Most of the plutonium and cesium isotopes from those blasts have since been rinsed out of the lower levels of the atmosphere by falling in rain or snow, or by being brought down by gravity.
The stratosphere was also thought to be relatively fallout-free before the Swiss team found its contamination to be about 1,000 to 1,500 levels higher than in the troposphere, the layer just above the surface.
Jose Corcho of the Swiss Federal Office for Civil Protection told AFP that the contamination probably poses no danger to humans, and is "comparable to the levels measured at ground level air at the end of the sixties and in the seventies."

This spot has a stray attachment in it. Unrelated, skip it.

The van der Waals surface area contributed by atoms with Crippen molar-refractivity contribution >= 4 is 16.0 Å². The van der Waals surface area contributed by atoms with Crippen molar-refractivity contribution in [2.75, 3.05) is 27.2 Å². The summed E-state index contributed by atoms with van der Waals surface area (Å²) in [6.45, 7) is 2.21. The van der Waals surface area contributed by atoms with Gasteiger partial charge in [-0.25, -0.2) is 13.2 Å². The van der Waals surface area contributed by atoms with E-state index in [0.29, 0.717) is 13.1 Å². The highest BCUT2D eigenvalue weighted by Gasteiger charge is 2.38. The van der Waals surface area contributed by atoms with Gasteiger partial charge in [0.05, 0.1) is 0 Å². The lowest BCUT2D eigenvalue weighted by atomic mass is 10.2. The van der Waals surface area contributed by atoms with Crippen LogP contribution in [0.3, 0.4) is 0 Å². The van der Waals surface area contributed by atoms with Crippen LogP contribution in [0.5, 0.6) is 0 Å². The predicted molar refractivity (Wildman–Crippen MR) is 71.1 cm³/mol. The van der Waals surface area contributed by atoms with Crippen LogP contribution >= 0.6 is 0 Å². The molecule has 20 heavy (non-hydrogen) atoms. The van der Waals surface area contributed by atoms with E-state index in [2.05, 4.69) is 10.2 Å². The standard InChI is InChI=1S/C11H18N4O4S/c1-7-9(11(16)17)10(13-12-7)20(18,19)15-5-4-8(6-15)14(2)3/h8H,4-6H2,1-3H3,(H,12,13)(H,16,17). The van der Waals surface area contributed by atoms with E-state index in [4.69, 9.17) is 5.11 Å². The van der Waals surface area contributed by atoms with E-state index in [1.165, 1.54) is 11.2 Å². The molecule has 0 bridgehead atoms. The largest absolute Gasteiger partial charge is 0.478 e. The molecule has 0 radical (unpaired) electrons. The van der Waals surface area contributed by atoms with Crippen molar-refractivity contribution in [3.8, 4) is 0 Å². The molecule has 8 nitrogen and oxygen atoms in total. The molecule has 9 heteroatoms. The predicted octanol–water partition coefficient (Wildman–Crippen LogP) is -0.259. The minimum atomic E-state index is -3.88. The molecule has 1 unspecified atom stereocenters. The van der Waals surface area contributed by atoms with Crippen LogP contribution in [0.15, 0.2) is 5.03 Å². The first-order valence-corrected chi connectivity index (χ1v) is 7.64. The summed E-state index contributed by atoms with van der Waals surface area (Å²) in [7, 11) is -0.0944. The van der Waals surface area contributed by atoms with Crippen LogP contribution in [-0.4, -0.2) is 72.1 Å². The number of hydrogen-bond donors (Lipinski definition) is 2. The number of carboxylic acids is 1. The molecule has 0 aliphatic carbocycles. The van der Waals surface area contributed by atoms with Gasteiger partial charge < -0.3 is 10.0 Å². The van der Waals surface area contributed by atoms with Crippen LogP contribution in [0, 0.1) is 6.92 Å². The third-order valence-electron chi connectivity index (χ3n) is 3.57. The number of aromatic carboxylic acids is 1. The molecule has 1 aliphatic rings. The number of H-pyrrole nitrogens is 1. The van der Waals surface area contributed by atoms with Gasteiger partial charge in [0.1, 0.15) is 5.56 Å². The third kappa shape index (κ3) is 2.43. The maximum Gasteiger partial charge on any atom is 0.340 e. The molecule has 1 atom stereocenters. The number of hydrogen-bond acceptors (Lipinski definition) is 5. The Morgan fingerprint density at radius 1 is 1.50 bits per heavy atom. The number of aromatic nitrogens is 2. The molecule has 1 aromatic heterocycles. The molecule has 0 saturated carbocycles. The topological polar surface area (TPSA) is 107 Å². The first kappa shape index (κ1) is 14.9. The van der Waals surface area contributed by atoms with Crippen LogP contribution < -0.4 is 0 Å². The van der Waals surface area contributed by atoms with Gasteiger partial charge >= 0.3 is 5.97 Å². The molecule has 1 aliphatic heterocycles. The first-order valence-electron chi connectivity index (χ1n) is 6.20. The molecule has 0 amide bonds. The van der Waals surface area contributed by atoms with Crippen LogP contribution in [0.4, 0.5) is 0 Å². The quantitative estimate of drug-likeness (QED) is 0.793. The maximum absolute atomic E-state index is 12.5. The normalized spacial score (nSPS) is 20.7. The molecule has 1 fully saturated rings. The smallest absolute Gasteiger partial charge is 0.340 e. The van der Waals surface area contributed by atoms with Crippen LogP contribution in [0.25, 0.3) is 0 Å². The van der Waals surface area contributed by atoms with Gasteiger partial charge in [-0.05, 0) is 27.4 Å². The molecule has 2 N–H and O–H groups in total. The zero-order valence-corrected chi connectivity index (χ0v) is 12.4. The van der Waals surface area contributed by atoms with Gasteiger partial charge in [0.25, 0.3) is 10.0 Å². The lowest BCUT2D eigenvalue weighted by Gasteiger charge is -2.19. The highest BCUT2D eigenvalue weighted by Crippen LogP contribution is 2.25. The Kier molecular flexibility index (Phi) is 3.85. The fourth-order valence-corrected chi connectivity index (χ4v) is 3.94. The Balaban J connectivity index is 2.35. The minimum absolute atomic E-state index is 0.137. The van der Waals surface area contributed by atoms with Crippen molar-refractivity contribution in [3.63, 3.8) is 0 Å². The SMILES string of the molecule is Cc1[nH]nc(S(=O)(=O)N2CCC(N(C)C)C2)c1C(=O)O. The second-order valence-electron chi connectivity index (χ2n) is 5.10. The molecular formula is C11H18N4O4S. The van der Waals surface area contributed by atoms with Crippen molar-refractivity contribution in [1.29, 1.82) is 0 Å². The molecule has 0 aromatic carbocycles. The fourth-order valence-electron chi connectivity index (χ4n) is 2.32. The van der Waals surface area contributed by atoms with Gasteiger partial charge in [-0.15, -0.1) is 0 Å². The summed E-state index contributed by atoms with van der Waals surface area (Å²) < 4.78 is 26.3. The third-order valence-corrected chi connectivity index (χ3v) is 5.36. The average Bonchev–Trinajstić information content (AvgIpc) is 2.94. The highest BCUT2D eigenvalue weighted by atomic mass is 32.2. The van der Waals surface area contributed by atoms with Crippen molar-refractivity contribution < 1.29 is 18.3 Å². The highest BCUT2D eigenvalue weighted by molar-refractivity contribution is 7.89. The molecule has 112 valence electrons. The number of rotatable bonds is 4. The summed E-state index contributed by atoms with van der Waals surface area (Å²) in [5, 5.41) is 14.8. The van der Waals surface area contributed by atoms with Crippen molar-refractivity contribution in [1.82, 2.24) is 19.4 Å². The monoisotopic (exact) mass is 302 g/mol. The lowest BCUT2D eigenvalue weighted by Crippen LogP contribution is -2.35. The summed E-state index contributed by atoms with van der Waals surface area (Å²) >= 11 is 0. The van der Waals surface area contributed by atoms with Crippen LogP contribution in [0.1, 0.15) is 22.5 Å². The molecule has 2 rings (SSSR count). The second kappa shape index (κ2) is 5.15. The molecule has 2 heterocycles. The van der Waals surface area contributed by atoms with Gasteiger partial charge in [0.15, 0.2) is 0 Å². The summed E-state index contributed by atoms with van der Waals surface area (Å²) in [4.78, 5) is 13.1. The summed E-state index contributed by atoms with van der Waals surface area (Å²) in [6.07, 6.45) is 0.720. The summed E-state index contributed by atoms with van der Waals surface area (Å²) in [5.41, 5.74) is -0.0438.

“Most of the radioactive particles are removed in the first few years after the explosion, but a fraction remains in the stratosphere for a few decades or even hundreds or thousands of years,” said Corcho.
The study, published in the journal Nature Communications, used aerosol samples taken by Swiss military aircraft over the past several decades.
A previous study, conducted by the U.S. Centers for Disease Control and Prevention and the National Cancer Institute, concluded that nuclear fallout from atmospheric testing might have led to approximately 11,000 deaths, mainly from thyroid cancer.
Photo: Archive - U.S. Government